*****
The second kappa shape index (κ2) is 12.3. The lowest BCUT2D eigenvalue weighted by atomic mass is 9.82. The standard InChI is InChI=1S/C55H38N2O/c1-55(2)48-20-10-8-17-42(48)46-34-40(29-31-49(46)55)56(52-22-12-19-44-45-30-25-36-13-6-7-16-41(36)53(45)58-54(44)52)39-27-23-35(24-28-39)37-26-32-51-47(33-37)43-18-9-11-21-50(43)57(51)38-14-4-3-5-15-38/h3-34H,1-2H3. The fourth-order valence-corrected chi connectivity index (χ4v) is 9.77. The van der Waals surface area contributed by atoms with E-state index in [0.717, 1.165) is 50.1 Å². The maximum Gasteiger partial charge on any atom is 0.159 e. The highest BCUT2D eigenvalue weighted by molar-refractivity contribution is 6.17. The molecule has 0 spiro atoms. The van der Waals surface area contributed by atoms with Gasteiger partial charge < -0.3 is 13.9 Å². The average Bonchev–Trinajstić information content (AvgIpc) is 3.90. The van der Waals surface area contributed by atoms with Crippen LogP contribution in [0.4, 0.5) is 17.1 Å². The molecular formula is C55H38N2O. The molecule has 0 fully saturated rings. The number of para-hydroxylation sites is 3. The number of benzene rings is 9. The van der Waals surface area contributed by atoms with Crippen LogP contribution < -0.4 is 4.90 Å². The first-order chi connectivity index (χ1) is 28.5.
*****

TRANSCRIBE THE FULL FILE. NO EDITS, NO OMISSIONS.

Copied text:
The second kappa shape index (κ2) is 12.3. The lowest BCUT2D eigenvalue weighted by atomic mass is 9.82. The standard InChI is InChI=1S/C55H38N2O/c1-55(2)48-20-10-8-17-42(48)46-34-40(29-31-49(46)55)56(52-22-12-19-44-45-30-25-36-13-6-7-16-41(36)53(45)58-54(44)52)39-27-23-35(24-28-39)37-26-32-51-47(33-37)43-18-9-11-21-50(43)57(51)38-14-4-3-5-15-38/h3-34H,1-2H3. The fourth-order valence-corrected chi connectivity index (χ4v) is 9.77. The van der Waals surface area contributed by atoms with E-state index in [0.717, 1.165) is 50.1 Å². The maximum Gasteiger partial charge on any atom is 0.159 e. The highest BCUT2D eigenvalue weighted by molar-refractivity contribution is 6.17. The molecule has 0 spiro atoms. The van der Waals surface area contributed by atoms with Gasteiger partial charge < -0.3 is 13.9 Å². The average Bonchev–Trinajstić information content (AvgIpc) is 3.90. The van der Waals surface area contributed by atoms with Crippen LogP contribution in [0.4, 0.5) is 17.1 Å². The molecular formula is C55H38N2O. The molecule has 0 fully saturated rings. The number of para-hydroxylation sites is 3. The number of benzene rings is 9. The van der Waals surface area contributed by atoms with Crippen LogP contribution < -0.4 is 4.90 Å². The first-order chi connectivity index (χ1) is 28.5.